So these are some issues you may come up against, but ultimately you have to decide, will your character speak grammatically correct or not? If you can get that power to do what it's told this kind of an awkward sentence, but it's dialogue. But this it's his standing for it is. So in that instance, we would need the apostrophe there to show that contraction to do what it's told. We can find About the rest of the sentence later whether you love it or hate it, but just getting the gist of how to use spell check and grammar. When you've completed all of the checks in your document, it will pop up with a box at the end.

Here is a super insider trick from the editing world. Let's say you've finished your first draft of the document. A perfect time to do spelling and grammar check is before you format your document to send it off to your beta reader or an editor. Go through spelling, but because you're probably writing a long document, allow yourself two or three work sessions to complete the entire file. Maybe Maybe it's enough to spellcheck a chapter at a time. It's very important that you keep your eyes and your mind fresh as you're going through spell check and grammar check, especially in these long documents, because you don't want to accidentally just click through yeah Yes, I agree.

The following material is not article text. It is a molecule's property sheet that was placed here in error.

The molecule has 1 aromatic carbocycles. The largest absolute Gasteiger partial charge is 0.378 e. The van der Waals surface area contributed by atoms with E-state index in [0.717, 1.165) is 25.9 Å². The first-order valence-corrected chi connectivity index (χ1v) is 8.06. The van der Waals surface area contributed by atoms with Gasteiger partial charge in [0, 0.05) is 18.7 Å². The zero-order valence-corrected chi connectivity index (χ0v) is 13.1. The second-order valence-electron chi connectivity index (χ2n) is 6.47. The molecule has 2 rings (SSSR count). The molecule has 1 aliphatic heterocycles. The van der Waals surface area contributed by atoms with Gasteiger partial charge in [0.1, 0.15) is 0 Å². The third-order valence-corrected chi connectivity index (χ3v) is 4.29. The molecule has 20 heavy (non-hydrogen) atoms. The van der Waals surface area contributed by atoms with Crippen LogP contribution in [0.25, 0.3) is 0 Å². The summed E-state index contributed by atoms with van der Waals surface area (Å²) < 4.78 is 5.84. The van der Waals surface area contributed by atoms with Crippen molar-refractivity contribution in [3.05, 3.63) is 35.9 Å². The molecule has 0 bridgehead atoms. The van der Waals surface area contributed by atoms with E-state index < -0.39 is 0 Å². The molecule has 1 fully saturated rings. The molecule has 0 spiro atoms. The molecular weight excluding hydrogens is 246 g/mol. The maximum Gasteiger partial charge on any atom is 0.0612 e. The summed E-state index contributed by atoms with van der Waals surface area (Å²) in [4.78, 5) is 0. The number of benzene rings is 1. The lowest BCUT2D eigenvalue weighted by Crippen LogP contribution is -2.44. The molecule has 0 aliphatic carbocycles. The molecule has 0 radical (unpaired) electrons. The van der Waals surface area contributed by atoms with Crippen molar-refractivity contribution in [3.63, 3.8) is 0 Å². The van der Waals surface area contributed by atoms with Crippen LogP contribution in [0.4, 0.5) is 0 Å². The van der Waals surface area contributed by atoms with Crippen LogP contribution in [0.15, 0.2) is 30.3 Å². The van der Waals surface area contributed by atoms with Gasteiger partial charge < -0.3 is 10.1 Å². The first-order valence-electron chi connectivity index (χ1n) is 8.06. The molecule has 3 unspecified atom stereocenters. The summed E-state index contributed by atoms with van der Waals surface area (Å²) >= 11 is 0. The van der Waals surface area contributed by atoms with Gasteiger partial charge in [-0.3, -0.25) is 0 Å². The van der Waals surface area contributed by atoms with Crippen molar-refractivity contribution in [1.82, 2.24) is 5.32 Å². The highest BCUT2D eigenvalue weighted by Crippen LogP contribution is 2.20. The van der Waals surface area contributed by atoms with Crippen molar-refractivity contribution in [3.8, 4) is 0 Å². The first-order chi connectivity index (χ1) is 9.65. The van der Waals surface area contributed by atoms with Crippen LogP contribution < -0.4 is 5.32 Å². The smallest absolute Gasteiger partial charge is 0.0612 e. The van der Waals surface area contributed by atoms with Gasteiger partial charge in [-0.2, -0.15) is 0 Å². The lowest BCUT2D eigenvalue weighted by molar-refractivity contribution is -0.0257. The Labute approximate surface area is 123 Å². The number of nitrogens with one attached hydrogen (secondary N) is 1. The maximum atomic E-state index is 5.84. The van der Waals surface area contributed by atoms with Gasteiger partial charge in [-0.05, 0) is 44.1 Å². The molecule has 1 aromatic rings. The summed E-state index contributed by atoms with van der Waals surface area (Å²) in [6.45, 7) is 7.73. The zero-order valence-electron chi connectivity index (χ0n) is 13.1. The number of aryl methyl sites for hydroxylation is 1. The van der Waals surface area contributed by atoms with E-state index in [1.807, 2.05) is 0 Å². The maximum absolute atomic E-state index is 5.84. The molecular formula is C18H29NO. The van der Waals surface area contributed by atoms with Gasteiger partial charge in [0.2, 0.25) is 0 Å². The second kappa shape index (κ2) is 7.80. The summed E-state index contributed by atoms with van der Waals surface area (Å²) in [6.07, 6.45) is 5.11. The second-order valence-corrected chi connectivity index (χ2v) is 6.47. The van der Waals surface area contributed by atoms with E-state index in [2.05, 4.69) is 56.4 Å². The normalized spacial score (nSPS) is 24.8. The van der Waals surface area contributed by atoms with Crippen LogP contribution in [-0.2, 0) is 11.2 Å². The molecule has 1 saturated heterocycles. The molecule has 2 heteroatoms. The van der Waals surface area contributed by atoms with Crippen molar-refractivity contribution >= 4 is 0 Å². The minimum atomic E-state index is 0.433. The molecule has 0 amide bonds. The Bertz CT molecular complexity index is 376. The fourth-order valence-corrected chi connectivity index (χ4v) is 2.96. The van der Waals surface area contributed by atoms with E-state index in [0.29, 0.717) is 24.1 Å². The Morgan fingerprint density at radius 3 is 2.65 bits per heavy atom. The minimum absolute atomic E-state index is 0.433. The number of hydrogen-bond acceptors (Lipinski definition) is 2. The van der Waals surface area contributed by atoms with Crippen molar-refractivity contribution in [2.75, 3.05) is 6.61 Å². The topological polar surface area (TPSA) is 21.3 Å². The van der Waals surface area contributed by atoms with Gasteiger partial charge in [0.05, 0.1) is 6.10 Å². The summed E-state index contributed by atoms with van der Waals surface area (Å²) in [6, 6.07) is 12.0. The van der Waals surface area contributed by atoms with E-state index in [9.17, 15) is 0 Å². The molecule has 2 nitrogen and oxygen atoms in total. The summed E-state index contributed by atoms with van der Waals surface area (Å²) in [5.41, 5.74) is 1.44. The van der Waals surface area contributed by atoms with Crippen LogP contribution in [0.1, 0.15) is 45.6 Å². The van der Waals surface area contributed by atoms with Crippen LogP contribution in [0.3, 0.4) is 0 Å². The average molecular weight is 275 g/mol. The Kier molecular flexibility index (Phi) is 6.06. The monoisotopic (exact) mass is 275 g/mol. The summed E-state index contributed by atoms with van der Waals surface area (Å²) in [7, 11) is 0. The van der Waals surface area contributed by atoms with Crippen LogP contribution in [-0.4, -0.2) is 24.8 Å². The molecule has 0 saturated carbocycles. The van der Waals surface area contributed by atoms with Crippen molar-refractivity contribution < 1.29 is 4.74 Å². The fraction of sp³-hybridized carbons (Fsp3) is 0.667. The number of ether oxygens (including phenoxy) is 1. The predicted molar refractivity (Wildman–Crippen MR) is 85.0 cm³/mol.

I agree I agree incorporate this change. You want to use all the powers of your mind to make the right choice for each situation. And I know that at the end of a long spellcheck session, my eyes want to glaze over and yours might as well. So just break it up into chunks so that you can come to each section fresh and ready to go. Now, that said, the time to use spell check and grammar check is before you do a last proofread, a physical proofread. I would really, really, really, really hate for a spellcheck to come along at the bittersweet end of you getting ready to publish.

And we accidentally just by the click of a mouse introduce an error that we normally wouldn't have done. Had we been taking our time or had we done a proofread after that. So just be cautious about using spellcheck. As your final proofread, I like to do it as a penultimate check, or one before sending it away to someone whose views I appreciate and respect just as a way to honor them. But I really advise you strongly to do a final proofread after you've had spellcheck do its thing. Okay, enjoy.